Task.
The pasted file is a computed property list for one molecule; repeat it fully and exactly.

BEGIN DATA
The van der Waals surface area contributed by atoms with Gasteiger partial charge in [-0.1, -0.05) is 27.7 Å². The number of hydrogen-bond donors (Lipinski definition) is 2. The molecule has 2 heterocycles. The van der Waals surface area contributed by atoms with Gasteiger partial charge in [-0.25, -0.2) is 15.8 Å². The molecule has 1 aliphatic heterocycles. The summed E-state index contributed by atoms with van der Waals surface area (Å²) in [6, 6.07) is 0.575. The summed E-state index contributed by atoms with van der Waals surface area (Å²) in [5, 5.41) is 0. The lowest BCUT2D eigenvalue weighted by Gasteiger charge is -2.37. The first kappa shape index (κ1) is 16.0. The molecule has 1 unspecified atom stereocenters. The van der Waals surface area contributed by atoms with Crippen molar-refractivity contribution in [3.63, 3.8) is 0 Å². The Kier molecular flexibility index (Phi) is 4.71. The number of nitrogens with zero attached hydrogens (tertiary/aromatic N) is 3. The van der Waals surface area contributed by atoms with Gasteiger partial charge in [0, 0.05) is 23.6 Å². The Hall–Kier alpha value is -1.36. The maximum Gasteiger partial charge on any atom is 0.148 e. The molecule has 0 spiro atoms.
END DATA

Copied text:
The van der Waals surface area contributed by atoms with Gasteiger partial charge in [-0.1, -0.05) is 27.7 Å². The number of hydrogen-bond donors (Lipinski definition) is 2. The molecule has 2 heterocycles. The van der Waals surface area contributed by atoms with Gasteiger partial charge in [-0.25, -0.2) is 15.8 Å². The molecule has 1 aliphatic heterocycles. The summed E-state index contributed by atoms with van der Waals surface area (Å²) in [6, 6.07) is 0.575. The summed E-state index contributed by atoms with van der Waals surface area (Å²) in [5, 5.41) is 0. The lowest BCUT2D eigenvalue weighted by Gasteiger charge is -2.37. The first kappa shape index (κ1) is 16.0. The molecule has 1 unspecified atom stereocenters. The van der Waals surface area contributed by atoms with Crippen molar-refractivity contribution in [3.63, 3.8) is 0 Å². The Kier molecular flexibility index (Phi) is 4.71. The number of nitrogens with zero attached hydrogens (tertiary/aromatic N) is 3. The van der Waals surface area contributed by atoms with Gasteiger partial charge in [0, 0.05) is 23.6 Å². The Hall–Kier alpha value is -1.36. The maximum Gasteiger partial charge on any atom is 0.148 e. The molecule has 0 spiro atoms.